Advertisement

Editorial: Removing Democrats from House committee is petty partisan payback from GOP

A woman with a dark head covering holds up a cellphone near microphones
Rep. Ilhan Omar (D-Minn.) during a news conference in 2021 addressing anti-Muslim comments made by Rep. Lauren Boebert (R-Colo.).
(Kent Nishimura / Los Angeles Times)
Share

After unfairly blocking the appointment of two California Democrats from the House intelligence committee on specious grounds last week, House Speaker Kevin McCarthy is now seeking to fulfill a long-standing promise to remove a prominent progressive Democrat from another important panel.

On Wednesday the Republican-controlled House approved a rule in preparation for a vote — perhaps as early as Thursday — barring Rep. Ilhan Omar of Minnesota from the House Foreign Affairs Committee because of comments she made in 2019 and 2021. It is still possible that a handful of Republican members will realize that a vote to exclude Omar would be partisan payback that would prolong the poisonous relationship between the parties in the chamber. (Rep. Matt Gaetz, the often-odious far-right Republican congressman from Florida, said he was undecided and offered a surprising defense of Omar in a Monday interview on Newsmax.)

But the move against Omar seems likely, especially after at least one Republican member was apparently persuaded to support the resolution because of language saying that members barred from a committee could appeal.

Advertisement

The House GOP can’t decide how to handle a loony anti-Semitic extremist and a rock-ribbed conservative who dared to vote to impeach then-President Trump.

Feb. 3, 2021

As speaker, McCarthy was able to exclude Reps. Adam B. Schiff (D-Burbank) and Eric Swalwell (D-Dublin) from the House Permanent Select Committee on Intelligence, which oversees the intelligence activities of an array of federal departments and agencies. The speaker claimed that under Democratic leadership the committee had “severely undermined its primary national security and oversight missions.”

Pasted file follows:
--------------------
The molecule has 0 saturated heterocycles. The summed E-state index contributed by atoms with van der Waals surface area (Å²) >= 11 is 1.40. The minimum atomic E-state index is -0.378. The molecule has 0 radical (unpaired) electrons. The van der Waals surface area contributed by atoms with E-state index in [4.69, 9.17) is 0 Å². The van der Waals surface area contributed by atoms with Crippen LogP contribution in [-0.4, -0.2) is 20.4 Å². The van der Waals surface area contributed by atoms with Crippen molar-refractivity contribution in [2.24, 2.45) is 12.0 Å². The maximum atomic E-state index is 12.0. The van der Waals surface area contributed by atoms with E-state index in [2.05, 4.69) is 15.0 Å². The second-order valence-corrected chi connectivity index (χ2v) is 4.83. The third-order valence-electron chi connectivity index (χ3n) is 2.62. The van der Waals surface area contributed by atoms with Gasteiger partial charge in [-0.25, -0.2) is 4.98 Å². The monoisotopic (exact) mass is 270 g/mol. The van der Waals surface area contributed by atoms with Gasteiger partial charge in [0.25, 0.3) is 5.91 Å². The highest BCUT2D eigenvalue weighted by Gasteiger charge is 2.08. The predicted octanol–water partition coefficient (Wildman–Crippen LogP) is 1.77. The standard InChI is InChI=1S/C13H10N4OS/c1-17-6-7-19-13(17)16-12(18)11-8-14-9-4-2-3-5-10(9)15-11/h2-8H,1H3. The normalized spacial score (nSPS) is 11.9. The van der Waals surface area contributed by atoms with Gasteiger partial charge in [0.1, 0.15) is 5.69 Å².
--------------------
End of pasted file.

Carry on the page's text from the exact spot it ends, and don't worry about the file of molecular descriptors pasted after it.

More to the point, Swalwell and Schiff have been fierce critics of former President Trump, whom McCarthy profusely thanked for his help in securing the speakership on the 15th ballot. Under Schiff’s leadership, the intelligence committee developed the case for Trump’s first impeachment and Schiff was an impeachment manager. Schiff called his exclusion from the intelligence committee “petty, political payback for investigating Donald Trump.”

The blackballing of Schiff and Swalwell also looks like retaliation for decisions made two years ago by the Democratic-controlled House (with support from a few Republicans) to remove Reps. Marjorie Taylor Greene (R-Ga.) and Paul Gosar (R-Ariz.) from committees. The removals were in response to Greene’s inflammatory statements and Gosar’s sharing of a cartoon video that depicts him killing Rep. Alexandria Ocasio-Cortez (D-N.Y.) and wielding swords against President Biden.

In its first act, the House has moved to make it harder to investigate corruption by its members. So much for a “government that is held accountable.”

Jan. 11, 2023

McCarthy insisted that his targeting Schiff and Swalwell “is not similar to what the Democrats did” and noted that Schiff and Swalwell could serve on other committees. It’s hard to take those protestations seriously.

Advertisement

McCarthy’s intention to bar Omar from the Foreign Affairs Committee also looks like a tit-for-tat for the removal of Gosar and Greene. Omar, a Somali American and one of the first two Muslim women to serve in Congress, was widely criticized — including by then-Speaker Nancy Pelosi (D-San Francisco) — for a 2019 tweet in which she suggested that support for Israel was “ all about the Benjamins,” referring to $100 bills. Omar apologized for that statement, which seemed to draw on antisemitic tropes.

When Democrats proposed removing Greene from her committees, we warned in an editorial that ousting her against the will of her party “could invite future majorities to do the same thing to minority lawmakers for less substantive reasons.”

But two partisan wrongs do not make this practice right. McCarthy, who toadies to Trump and refused to join the call for Rep. George Santos (R-N.Y.) to resign for the mountain of lies he told during the 2022 campaign, has no moral authority to dictate to Democrats who will represent them on important committees.

Advertisement